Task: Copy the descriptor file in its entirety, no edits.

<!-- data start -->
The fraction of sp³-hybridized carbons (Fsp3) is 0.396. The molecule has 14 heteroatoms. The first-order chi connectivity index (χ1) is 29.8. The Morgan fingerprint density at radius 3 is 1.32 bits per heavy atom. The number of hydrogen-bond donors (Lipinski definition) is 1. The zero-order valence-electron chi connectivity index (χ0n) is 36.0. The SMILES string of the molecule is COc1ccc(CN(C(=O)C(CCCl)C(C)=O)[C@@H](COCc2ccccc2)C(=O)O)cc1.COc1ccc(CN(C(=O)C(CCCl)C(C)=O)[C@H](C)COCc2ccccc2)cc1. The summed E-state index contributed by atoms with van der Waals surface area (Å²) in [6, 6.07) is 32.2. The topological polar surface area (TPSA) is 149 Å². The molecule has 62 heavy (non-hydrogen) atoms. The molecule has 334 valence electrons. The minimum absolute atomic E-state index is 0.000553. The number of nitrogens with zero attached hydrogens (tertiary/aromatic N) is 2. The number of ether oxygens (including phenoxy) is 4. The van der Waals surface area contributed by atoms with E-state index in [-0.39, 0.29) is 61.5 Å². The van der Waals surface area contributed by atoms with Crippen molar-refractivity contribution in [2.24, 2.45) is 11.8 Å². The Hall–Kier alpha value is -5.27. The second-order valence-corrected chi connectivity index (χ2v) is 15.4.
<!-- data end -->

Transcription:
The fraction of sp³-hybridized carbons (Fsp3) is 0.396. The molecule has 14 heteroatoms. The first-order chi connectivity index (χ1) is 29.8. The Morgan fingerprint density at radius 3 is 1.32 bits per heavy atom. The number of hydrogen-bond donors (Lipinski definition) is 1. The zero-order valence-electron chi connectivity index (χ0n) is 36.0. The SMILES string of the molecule is COc1ccc(CN(C(=O)C(CCCl)C(C)=O)[C@@H](COCc2ccccc2)C(=O)O)cc1.COc1ccc(CN(C(=O)C(CCCl)C(C)=O)[C@H](C)COCc2ccccc2)cc1. The summed E-state index contributed by atoms with van der Waals surface area (Å²) in [6, 6.07) is 32.2. The topological polar surface area (TPSA) is 149 Å². The molecule has 62 heavy (non-hydrogen) atoms. The molecule has 334 valence electrons. The minimum absolute atomic E-state index is 0.000553. The number of nitrogens with zero attached hydrogens (tertiary/aromatic N) is 2. The number of ether oxygens (including phenoxy) is 4. The van der Waals surface area contributed by atoms with E-state index in [-0.39, 0.29) is 61.5 Å². The van der Waals surface area contributed by atoms with Crippen molar-refractivity contribution in [2.24, 2.45) is 11.8 Å². The Hall–Kier alpha value is -5.27. The second-order valence-corrected chi connectivity index (χ2v) is 15.4.